Drugmakers in the U.S. have found it difficult enough to deliver consistent supplies of some drugs. Imagine how tough it would be if pharma plants were operating in a war zone.
Actually, you don't have to imagine. You just have to look at Syria. As Reuters reports, many of the country's drug manufacturers have simply shut down. And because some 90% of Syria's drug supply had been produced domestically, lots of key medicines are now scarce.
Most of the country's pharma plants are in rural provinces--Aleppo, Homs, and Damascus--and they've been heavily damaged in the fighting, a WHO spokesman told the news service. "Many of these plants have now closed down as a result of the ongoing clashes and increased cost of fuel, resulting in a critical shortage of medicines," spokesman Tarik Jasarevic said.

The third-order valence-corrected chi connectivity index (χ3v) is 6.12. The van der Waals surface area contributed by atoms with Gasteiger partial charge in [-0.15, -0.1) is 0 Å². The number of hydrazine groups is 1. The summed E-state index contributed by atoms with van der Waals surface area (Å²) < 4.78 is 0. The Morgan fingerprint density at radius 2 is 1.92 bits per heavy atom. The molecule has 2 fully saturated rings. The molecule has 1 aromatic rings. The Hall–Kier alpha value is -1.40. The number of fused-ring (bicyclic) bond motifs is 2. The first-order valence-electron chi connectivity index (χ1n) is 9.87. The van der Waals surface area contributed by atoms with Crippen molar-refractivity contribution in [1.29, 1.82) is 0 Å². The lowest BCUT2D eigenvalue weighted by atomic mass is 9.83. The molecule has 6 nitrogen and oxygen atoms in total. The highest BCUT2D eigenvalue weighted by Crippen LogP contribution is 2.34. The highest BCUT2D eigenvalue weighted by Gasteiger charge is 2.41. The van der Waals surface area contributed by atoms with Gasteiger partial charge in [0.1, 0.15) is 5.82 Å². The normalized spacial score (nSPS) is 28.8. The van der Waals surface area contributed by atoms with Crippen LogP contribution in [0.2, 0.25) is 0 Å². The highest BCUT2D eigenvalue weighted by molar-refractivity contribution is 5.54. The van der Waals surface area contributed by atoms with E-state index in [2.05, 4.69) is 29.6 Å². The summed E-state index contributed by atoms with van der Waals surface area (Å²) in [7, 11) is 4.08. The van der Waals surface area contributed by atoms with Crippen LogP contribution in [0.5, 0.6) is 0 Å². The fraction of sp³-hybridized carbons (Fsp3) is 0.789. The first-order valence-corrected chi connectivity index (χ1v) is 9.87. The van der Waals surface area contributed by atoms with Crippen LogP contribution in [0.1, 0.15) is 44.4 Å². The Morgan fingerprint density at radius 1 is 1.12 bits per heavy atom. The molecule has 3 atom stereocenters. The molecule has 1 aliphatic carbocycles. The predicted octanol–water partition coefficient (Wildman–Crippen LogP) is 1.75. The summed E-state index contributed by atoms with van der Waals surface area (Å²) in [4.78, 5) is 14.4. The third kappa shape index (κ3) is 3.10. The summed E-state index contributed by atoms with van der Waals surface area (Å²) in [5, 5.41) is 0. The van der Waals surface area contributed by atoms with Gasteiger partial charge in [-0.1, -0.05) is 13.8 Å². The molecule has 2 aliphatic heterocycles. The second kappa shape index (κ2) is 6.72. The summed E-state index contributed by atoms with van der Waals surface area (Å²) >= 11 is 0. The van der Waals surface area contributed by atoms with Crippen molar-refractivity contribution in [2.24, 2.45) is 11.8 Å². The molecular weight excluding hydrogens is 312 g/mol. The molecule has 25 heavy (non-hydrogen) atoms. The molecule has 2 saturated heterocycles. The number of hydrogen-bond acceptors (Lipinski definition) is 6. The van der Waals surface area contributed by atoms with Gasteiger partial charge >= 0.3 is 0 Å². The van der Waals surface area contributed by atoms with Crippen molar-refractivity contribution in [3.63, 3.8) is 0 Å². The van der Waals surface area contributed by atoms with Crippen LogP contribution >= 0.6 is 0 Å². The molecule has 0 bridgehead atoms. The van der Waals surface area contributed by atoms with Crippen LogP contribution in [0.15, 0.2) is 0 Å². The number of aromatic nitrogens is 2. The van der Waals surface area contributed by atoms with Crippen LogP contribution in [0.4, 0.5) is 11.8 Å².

Among the scarce drugs are treatments for tuberculosis, hepatitis, high blood pressure, diabetes and cancer.
- read the Reuters piece
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